Cretacolor Aqua Monolith colored pencils

I also found a book about a swedish painter Peter Frie who specializes in simplified landscape paintings. Some of his paintings are constructed so that the landscape only fills a part of the canvas. I found this concept really interesting and applicable for art journal pages too.

A sketchbook page spread by Peony and Parakeet

When I draw sketches, I don’t copy the paintings exactly, I focus on the construction and the details that I find especially interesting. I also add notes to explain them so that I can remember later why I included those bright spots or other details to the sketch.

A sketchbook page spread by Peony and Parakeet

Now you may ask: why wouldn’t I just take a photo or be even more practical, browse Pinterest and pin images? This is what many do and it is much quicker than create hand-drawn and hand-colored sketches. I believe that when you draw, you will get deeper in the subject. You have to:
… decide what’s most important, and what can be left out
… find out the main structural elements and their relations
… recreate the image in your own drawing style
And while doing all that you will learn new shapes, ways and structures so that you can later use them more freely in your artwork.

A sketchbook page spread by Peony and Parakeet

I create pages in random order to my art journals and I just love how new pages go with the old ones. The drawing on the left is a new one and an older page on the right looks like another version of the same location!

An art journal page spread by Peony and Parakeet

It is also interesting to create spreads that deal with two very different subjects: the page on the right is about landscapes and the page on the left shows sketches about motifs from mid-century modern ceramics.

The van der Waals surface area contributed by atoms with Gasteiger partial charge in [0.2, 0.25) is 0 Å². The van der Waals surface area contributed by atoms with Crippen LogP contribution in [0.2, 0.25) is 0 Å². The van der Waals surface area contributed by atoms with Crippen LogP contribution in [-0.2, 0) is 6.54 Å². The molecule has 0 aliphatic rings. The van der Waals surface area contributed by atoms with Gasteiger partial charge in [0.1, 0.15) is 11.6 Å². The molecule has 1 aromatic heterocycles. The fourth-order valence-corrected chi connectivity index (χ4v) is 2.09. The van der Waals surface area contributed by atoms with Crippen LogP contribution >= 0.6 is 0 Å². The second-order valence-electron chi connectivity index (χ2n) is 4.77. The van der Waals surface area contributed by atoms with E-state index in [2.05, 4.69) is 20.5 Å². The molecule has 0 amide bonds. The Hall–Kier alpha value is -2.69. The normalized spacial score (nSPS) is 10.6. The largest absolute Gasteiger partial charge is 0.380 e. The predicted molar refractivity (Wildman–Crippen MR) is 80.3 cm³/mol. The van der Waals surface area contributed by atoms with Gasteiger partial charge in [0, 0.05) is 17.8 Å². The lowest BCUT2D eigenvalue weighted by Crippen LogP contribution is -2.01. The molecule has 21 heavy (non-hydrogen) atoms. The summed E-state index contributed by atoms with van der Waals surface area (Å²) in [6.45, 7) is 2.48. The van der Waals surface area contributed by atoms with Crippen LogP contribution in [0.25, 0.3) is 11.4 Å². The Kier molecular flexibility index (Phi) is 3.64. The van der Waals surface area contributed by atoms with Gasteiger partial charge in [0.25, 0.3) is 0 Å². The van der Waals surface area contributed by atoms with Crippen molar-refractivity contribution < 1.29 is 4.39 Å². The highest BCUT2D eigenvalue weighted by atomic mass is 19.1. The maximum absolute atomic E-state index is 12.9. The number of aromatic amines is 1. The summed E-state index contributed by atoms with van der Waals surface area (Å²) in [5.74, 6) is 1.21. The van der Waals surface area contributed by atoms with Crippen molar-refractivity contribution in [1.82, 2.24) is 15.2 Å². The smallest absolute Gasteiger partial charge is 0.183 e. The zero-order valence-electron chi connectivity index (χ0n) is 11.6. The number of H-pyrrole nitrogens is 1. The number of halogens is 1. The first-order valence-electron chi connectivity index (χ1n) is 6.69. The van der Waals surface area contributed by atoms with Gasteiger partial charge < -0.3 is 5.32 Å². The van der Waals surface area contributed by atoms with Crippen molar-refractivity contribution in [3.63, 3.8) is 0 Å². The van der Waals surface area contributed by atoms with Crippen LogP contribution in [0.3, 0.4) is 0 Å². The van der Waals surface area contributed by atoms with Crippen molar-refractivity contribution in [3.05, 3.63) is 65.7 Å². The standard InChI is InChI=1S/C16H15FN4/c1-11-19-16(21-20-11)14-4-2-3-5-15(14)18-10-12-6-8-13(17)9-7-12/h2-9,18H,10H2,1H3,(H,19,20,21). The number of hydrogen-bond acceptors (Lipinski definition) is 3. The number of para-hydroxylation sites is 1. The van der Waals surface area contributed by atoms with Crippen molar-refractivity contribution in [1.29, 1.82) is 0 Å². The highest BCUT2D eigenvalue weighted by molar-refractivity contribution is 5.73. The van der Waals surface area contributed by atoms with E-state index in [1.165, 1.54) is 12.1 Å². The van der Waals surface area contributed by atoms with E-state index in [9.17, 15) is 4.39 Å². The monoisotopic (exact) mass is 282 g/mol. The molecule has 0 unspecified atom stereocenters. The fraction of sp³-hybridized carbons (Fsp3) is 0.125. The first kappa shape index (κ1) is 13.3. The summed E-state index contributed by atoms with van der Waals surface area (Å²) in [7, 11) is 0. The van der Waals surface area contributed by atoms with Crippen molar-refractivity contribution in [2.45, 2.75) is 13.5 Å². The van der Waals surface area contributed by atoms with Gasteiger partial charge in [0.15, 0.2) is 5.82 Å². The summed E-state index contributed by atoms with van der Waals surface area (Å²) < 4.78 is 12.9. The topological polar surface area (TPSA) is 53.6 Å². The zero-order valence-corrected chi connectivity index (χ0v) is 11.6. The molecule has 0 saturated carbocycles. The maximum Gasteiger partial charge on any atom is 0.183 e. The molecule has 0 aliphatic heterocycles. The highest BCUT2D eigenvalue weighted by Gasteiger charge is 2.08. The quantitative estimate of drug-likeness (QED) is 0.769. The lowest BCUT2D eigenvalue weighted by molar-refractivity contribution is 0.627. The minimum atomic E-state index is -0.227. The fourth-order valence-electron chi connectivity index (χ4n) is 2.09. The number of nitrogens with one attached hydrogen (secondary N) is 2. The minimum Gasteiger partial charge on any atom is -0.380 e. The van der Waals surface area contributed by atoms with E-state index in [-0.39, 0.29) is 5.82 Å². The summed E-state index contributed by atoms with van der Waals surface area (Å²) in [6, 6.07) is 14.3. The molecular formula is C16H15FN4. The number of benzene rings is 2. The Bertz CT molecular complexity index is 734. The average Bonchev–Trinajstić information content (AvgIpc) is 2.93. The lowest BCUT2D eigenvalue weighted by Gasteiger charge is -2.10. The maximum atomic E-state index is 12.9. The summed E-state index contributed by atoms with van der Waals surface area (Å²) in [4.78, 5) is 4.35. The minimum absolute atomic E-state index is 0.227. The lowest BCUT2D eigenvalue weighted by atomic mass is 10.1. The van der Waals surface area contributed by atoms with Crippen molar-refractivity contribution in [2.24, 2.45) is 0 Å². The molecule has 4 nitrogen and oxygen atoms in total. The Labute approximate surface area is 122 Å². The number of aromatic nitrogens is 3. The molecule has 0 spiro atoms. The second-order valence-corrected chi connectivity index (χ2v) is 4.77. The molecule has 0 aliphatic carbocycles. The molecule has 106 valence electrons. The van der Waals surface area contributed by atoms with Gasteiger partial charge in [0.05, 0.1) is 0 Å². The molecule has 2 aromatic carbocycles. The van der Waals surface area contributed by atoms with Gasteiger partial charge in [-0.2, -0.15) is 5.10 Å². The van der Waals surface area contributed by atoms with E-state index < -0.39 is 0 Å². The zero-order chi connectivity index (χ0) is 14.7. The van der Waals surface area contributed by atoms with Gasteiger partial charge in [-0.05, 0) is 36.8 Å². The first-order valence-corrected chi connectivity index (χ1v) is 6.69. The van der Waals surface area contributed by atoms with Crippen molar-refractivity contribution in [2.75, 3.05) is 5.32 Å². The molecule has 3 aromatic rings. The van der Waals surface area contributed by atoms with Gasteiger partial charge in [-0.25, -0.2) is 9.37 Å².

A sketchbook page spread by Peony and Parakeet

I found the idea of dividing the page really interesting, so I created a new page with watercolors, adding ideas from the ceramics in their own sections.

An art journal page by Peony and Parakeet

Then I created a couple of pages that combine the ideas from landcapes and ceramics.

A sketchbook page spread by Peony and Parakeet

If you have the problem that you see inspiring stuff but find it easy to include all that inspiration to your creative work, it will certainly be helpful to keep a sketchbook! I believe that to fully express ourselves visually we need not only use our head but also use our hands!

Want to learn more about creating art as a continously improving, inspirational process? A 4-week workshop Inspirational Drawing will start at 14th September, and the registration will open after a couple of weeks. Subscribe to my newsletter to get notified! (Additional benefit: each newsletter introduces a weekly blog post in an educational and interesting way.)